MANILA, Philippines - The Philippine Embassy in Washington DC congratulated the successful election of 18 Filipino-Americans to various elective positions in the US.
“Their success has brought pride and honor not just to their fellow Filipino-Americans here in the United States but to the entire Filipino race,” said Ambassador Jose Cuisia.
Cuisia actively campaigned for a stronger participation of Filipino-American community in the elections.
"Slowly but surely, Filipino-Americans are making their presence felt in US politics," he said.
He expressed his confidence that more Filipino-Americans will make successful bids for elective positions in the next elections. This, he said, would allow them to not only help advance the interests of the more than 4 million Filipinos in the US, but also shape American policy towards the Philippines.
The envoy said Filipino-American candidates fared well in Monday’s elections with 18 of the 29 candidates wining their respective electoral races in Virginia, Hawaii and California. Except for Dr. Marisha Agana who made an unsuccessful bid for the US House of Representatives as Republican candidate for the Third District of Ohio, all the other candidates ran under the Democratic Party.
Democrat Rep. Robert Scott, who made a successful bid for an 11th term as representative of the Third District of Virginia, is the most prominent among Fil-Am election winners. Scott, whose maternal grandfather is Filipino, is the first Fil-Am of Filipino descent to become a voting member of the US House of Representatives.
In California, Vice Mayor Rob Bonta of Alameda made history by becoming the first Filipino-American to be elected to the State Assembly. He will represent the 18th District. Other successful Filipino-American candidates were Jose Esteves who successfully ran for reelection as Mayor of Milpitas and Jim Navarro who won a seat in the Union City Council.
In Hawaii, nine of 11 Filipino-American candidates were successful in their bids for seats in the House of Representatives and Senate. Former Gov. Ben Cayetano, the first Filipino-American to be elected governor, failed to get himself elected as Mayor of the state capital, Honolulu.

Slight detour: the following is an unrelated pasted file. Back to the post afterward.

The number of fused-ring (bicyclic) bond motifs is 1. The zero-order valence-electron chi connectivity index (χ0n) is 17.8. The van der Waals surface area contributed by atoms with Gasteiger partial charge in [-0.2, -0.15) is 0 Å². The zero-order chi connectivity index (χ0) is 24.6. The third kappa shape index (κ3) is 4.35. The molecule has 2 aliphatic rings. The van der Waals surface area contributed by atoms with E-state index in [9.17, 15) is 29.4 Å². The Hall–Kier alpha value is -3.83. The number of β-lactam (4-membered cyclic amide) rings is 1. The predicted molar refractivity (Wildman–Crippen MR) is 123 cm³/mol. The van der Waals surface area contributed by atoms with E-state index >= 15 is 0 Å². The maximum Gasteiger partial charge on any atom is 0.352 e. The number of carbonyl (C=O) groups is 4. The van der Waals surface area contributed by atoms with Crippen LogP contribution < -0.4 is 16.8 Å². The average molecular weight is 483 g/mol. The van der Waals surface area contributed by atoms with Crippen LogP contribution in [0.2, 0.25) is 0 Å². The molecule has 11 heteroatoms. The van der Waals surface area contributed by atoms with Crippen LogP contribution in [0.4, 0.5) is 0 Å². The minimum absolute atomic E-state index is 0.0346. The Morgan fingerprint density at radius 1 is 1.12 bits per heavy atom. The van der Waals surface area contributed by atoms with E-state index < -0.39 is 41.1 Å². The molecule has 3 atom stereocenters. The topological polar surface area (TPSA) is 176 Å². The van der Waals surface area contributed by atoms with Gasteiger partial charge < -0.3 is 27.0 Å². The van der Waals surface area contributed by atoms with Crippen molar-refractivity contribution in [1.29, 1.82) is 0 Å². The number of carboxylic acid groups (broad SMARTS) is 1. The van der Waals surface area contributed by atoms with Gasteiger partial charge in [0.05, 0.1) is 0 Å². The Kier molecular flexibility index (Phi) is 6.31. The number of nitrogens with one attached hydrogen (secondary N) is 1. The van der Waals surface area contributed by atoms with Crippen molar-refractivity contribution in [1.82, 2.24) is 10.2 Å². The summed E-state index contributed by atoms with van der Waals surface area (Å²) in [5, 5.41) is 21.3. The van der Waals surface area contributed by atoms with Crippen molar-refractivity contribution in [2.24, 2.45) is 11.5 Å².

Elected to the Hawaii House of Representatives were: Gilbert S. Keith-Agaran (9th District); Della Au Belatti (24th District); Romy Cachola (30th District); Henry Aquino (38th District); Ty Cullen (39th District) and Rida Cabanilla-Arakawa (41st District).
Elected to the Hawaii State Senate were: Donna Mercado Kim (14th District); Will Espero (19th District); and Donovan Dela Cruz (22nd District). Also elected were Kymberly Marcos Pine, Joey Manahan and Ron Menor as members of the Honolulu City Council; Greggor Ilaga as member of the Hawaii County Council; and Don Guzman as member of the Maui County Council.
Ambassador Cuisia, at the same time, thanked and congratulated election volunteers from the National Federation of Filipino-American Associations (NaFFAA) who were instrumental in ensuring a larger turnout from the Filipino-American electorate.
He cited, in particular, the role of the non-partisan Filipino American Vote Coalition of Hampton Roads (FAVCOHR), an ad hoc coalition of community activists, students and business leaders that was formed with the sole purpose of increasing voter participation among Filipinos in the Virginia Beach area.
FAVCOHR was able to register more than 1,200 new voters, the third highest in the US, next only to New York and Hawaii, according to the Asian and Pacific Islander American Vote (APIA Vote), which worked with NaFFAA for this undertaking.